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美国夺命骨水泥黑幕曝光(节选)

美国夺命骨水泥黑幕曝光(节选)

Mina Kimes 2012年09月21日
医疗器械制造商辛迪斯公司决定非法在人体上试验一种骨水泥产品,造成了灾难性的后果。这是一个令人不安的讲述公司罪与罚的故事。

进行椎体成形术(Vertebroplasty)期间摄制的一张椎骨彩色CT扫描图(如图所示)。椎体成形术是一种用于治疗压缩性骨折的手术。手术时,外科医生向椎骨注入骨水泥(从针头流出的白色物质),以增强骨骼强度,防止未来的损害。

    2011年11月16日,70岁的乔治亚•巴德利,一位居住在盐湖城附近的老太太,收到了一个令人震惊的电话。给她打电话的是美国卫生和公众服务部的一位特殊代理人。这位代理人对她说,政府无意中获悉一个与其母亲之死有关的最新消息。

    巴德利说不出话来。8年前,她时年83岁的老母亲芭芭拉•马塞利诺出人意料地死于脊柱外科手术。当时,巴德利并没有对手术台上发生的一切产生疑问;她那个年龄的老人做外科手术总是有风险的。这位代理人告诉她,外科医生当时向她母亲椎骨注入的骨水泥是一种未经批准的产品,或许正是这种产品导致了她母亲的死亡。这番话让巴德利极度震惊。

    这位代理人解释称,政府已经向这种骨水泥的制造商,一家名为辛迪斯(Synthes)的公司,以及该公司4位高管提出了刑事指控。挂掉电话后,还没有缓过神来的巴德利陷入了长久的沉默之中。她说:“我非常吃惊,我万万没有想到竟然会发生这样的事情。”

    辛迪斯对大多数人来说或许都是一家闻所未闻的公司。但在6月份,强生集团(Johnson & Johnson)斥资近200亿美元,完成了对辛迪斯的购并(这也是强生集团历史上最大的一宗收购案)之后,这家总部位于宾夕法尼亚州西切斯特市的医疗设备制造商顿时成为医疗保健业最知名的公司之一。市场观察人士为这笔交易欢呼雀跃,认为此举有助于进一步丰富强生集团具有高利润率的骨科产品系列。近几年以来,强生集团经历了一系列令其声誉受损的召回事件和诉讼风波。阐述购并动机时,强生集团特别指出,辛迪斯公司的“文化”和“价值观”是吸引其收购的原因之一——尽管几位被控犯有严重不当行为的前辛迪斯公司高管当时正在等候法庭的判决裁定。

    2009年,美国费城检察官指控辛迪斯公司非法进行临床试验(其实就是在人体上做试验)。2002年至2004年,辛迪斯公司多次测试一款名叫Norian XR的产品,在被注入人体骨架之后,这种骨水泥产品具有一种转变为骨骼的独特能力。美国食品和药物管理局(FDA)明确告知辛迪斯公司,不要将Norian XR推广应用于几种特定的脊柱手术之中,但该公司置若罔闻,依然抓紧时间进行试验。至少有5位脊柱被注入Norian骨水泥的病人死在了手术台上,其中就包括芭芭拉•马塞利诺。

    辛迪斯公司及其高管受到的指控震动了美国整个医疗保健业。此事堪称一个经典的公司渎职案例,但它也揭开了一家几乎与世隔绝的公司的神秘面纱。辛迪斯公司的老板是一位深居简出,独断独行的瑞士亿万富豪,他也是哈佛大学(Harvard University)历史上最大一笔个人捐赠的提供者。这起案件提供了一个难得的机会,借此可以观察迷雾重重的医疗器械世界——尽管其中的某些事情或许会让我们感到不安。我们现在知道,外科医生在进行手术期间,有时竟然会向20来岁的销售代表咨询意见。

    On Nov. 16, 2011, Georgia Baddley, a 70-year-old woman living near Salt Lake City, received a shocking call from a special agent at the U.S. Department of Health and Human Services. The agent told her that the government had come across new information about her mother's death.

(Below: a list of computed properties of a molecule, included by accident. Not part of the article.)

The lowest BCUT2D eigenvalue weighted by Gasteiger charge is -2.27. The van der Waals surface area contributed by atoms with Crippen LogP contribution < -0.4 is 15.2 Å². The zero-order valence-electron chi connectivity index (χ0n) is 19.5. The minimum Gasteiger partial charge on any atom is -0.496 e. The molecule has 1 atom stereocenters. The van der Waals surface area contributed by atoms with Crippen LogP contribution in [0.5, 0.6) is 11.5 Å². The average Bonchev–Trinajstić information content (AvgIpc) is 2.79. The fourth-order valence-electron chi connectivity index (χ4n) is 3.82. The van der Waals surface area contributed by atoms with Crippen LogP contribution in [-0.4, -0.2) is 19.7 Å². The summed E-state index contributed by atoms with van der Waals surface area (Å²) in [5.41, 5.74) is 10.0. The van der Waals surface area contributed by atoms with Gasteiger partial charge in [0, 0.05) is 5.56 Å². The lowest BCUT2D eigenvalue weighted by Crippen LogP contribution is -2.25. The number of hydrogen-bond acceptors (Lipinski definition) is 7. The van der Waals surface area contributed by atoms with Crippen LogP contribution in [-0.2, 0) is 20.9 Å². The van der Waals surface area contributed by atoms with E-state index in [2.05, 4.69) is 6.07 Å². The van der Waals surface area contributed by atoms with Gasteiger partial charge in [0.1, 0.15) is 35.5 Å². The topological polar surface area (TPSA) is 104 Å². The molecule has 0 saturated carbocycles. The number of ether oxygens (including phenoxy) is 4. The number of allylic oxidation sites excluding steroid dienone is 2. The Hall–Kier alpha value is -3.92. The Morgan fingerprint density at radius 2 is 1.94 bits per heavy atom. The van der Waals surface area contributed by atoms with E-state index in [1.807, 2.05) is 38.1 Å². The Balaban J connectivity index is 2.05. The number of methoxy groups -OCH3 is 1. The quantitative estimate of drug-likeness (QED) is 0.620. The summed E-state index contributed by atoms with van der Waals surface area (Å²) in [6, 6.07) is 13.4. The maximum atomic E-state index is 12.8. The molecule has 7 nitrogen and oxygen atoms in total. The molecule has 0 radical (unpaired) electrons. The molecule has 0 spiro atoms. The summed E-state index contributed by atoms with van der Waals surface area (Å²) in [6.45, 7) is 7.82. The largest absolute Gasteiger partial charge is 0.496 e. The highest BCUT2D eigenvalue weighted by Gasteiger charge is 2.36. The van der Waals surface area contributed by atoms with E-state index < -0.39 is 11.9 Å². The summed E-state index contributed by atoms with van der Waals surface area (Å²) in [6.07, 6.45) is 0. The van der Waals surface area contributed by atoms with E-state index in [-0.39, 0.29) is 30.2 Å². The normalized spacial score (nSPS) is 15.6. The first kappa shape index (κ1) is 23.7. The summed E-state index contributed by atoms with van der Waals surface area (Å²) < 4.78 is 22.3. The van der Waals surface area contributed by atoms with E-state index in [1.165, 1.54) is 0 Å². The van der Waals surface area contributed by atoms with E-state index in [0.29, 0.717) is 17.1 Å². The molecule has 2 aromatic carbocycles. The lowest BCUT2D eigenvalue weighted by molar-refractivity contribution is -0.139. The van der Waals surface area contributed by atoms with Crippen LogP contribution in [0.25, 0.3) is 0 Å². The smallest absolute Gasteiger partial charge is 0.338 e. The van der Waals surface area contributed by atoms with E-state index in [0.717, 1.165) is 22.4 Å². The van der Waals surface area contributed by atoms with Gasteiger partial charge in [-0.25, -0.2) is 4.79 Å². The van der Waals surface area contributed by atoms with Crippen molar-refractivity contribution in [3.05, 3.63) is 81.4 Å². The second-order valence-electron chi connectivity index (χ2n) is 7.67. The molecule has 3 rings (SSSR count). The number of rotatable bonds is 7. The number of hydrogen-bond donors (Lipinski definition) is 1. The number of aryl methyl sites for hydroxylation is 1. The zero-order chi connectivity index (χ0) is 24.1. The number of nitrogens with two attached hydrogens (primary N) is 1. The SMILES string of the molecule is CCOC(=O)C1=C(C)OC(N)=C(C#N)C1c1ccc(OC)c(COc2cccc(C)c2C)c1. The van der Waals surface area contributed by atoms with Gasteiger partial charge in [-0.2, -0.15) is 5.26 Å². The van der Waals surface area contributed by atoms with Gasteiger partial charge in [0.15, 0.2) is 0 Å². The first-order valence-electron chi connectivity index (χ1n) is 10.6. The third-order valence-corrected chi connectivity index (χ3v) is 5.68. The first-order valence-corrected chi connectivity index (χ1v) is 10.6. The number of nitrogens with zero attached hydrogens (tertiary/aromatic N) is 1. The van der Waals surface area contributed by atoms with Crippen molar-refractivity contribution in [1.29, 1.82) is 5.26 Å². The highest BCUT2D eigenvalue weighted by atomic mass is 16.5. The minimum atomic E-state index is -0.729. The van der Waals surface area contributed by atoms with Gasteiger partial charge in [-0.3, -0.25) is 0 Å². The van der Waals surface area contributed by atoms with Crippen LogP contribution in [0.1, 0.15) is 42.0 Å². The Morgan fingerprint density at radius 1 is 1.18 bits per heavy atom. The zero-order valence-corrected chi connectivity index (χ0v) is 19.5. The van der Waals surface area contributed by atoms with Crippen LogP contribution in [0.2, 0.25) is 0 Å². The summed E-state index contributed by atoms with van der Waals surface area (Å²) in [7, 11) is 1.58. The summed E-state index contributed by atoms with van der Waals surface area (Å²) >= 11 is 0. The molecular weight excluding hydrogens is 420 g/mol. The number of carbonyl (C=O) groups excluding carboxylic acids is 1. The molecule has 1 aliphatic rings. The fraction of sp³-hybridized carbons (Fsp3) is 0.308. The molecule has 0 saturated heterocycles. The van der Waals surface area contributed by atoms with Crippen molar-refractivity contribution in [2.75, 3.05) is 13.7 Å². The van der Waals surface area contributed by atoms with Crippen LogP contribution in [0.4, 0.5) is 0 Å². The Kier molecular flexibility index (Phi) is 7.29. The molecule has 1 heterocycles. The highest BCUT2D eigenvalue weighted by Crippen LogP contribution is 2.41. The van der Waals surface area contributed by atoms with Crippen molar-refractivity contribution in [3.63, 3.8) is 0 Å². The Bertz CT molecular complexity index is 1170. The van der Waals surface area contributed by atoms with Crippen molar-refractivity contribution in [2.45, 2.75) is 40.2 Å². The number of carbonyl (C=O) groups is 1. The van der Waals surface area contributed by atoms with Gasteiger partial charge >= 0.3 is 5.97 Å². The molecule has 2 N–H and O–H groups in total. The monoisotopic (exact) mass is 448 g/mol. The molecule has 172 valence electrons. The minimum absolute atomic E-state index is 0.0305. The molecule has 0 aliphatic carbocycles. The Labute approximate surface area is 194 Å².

Baddley was speechless. Eight years before, her 83-year-old mother, Barbara Marcelino, had unexpectedly died during spine surgery. At the time, Baddley didn't question what had happened; surgery was always risky for a woman of that age. She was horrified when the agent told her that the surgeon had injected bone cement into her mother's spine and that the product -- which was not approved for that use -- may have played a role in her death.

    The agent explained that the government had filed criminal charges against the maker of the cement, a company called Synthes, and four of its executives. After hanging up the phone, Baddley sat in stunned silence. "I was taken aback," she says. "I had no idea that anything like that had happened."

    Most people have never heard of Synthes, a medical device maker headquartered in West Chester, Pa. But the company became part of one of the most recognizable names in health care in June when Johnson & Johnson (JNJ) completed the purchase of it for nearly $20 billion -- the largest acquisition in J&J's history. Market watchers cheered the deal, which will expand the company's stable of high-margin orthopedic products. J&J, which has endured a series ofreputation-sullying recalls and lawsuits in recent years, specifically cited Synthes's "culture" and "values" as evidence of its appeal, even as former Synthes executives awaited sentencing on charges of grievous conduct.

    In 2009 the U.S. attorney in Philadelphia accused the company of running illegal clinical trials -- essentially, experimenting on humans. Between 2002 and 2004, Synthes had tested a product called Norian XR, a cement that has a unique capacity to turn into bone when injected into the human skeleton. The Food and Drug Administration explicitly told Synthes not to promote Norian for certain spine surgeries, but the company pushed forward anyway. At least five patients who had Norian injected into their spines died on the operating-room table. One was Barbara Marcelino.

    The indictment of Synthes and its executives shook the health care industry. What occurred is a classic example of corporate malfeasance, but set inside an insular corporation run by a reclusive and autocratic Swiss multibillionaire, the provider of the largest individual gift in the history of Harvard University. The case offers a rare, sometimes disturbing, glimpse inside the shrouded world of medical devices, where surgeons occasionally turn for advice during operations to twentysomething sales representatives.

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